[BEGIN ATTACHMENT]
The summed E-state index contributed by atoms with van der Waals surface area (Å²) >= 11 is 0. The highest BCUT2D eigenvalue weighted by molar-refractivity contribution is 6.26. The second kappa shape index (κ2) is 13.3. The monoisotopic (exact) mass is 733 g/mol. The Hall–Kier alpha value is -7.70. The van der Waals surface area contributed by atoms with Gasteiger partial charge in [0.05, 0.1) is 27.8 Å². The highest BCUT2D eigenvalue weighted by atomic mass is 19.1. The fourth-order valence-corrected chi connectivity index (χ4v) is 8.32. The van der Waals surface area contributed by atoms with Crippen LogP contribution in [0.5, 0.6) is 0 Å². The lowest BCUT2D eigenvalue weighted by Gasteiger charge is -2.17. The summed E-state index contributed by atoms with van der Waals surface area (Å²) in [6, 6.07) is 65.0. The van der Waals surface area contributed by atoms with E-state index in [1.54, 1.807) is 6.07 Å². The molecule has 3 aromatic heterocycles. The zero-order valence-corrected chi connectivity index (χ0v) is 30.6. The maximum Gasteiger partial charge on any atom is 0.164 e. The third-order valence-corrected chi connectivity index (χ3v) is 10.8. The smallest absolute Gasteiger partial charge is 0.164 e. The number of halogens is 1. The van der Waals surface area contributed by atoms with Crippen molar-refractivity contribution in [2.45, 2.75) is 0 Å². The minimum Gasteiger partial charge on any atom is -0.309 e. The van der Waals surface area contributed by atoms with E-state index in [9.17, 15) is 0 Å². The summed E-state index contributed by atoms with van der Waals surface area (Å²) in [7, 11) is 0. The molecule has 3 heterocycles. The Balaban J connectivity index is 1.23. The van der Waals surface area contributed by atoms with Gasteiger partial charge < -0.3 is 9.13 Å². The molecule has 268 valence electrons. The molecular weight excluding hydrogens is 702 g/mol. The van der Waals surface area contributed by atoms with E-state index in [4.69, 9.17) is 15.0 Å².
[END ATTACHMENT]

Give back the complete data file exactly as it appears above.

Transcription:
The summed E-state index contributed by atoms with van der Waals surface area (Å²) >= 11 is 0. The highest BCUT2D eigenvalue weighted by molar-refractivity contribution is 6.26. The second kappa shape index (κ2) is 13.3. The monoisotopic (exact) mass is 733 g/mol. The Hall–Kier alpha value is -7.70. The van der Waals surface area contributed by atoms with Gasteiger partial charge in [0.05, 0.1) is 27.8 Å². The highest BCUT2D eigenvalue weighted by atomic mass is 19.1. The fourth-order valence-corrected chi connectivity index (χ4v) is 8.32. The van der Waals surface area contributed by atoms with Crippen LogP contribution in [0.5, 0.6) is 0 Å². The lowest BCUT2D eigenvalue weighted by Gasteiger charge is -2.17. The summed E-state index contributed by atoms with van der Waals surface area (Å²) in [6, 6.07) is 65.0. The van der Waals surface area contributed by atoms with E-state index in [1.54, 1.807) is 6.07 Å². The molecule has 3 aromatic heterocycles. The zero-order valence-corrected chi connectivity index (χ0v) is 30.6. The maximum Gasteiger partial charge on any atom is 0.164 e. The third-order valence-corrected chi connectivity index (χ3v) is 10.8. The smallest absolute Gasteiger partial charge is 0.164 e. The number of halogens is 1. The van der Waals surface area contributed by atoms with Crippen molar-refractivity contribution in [2.45, 2.75) is 0 Å². The minimum Gasteiger partial charge on any atom is -0.309 e. The van der Waals surface area contributed by atoms with E-state index in [9.17, 15) is 0 Å². The summed E-state index contributed by atoms with van der Waals surface area (Å²) in [7, 11) is 0. The molecule has 3 heterocycles. The Balaban J connectivity index is 1.23. The van der Waals surface area contributed by atoms with Gasteiger partial charge < -0.3 is 9.13 Å². The molecule has 268 valence electrons. The molecular weight excluding hydrogens is 702 g/mol. The van der Waals surface area contributed by atoms with E-state index in [4.69, 9.17) is 15.0 Å².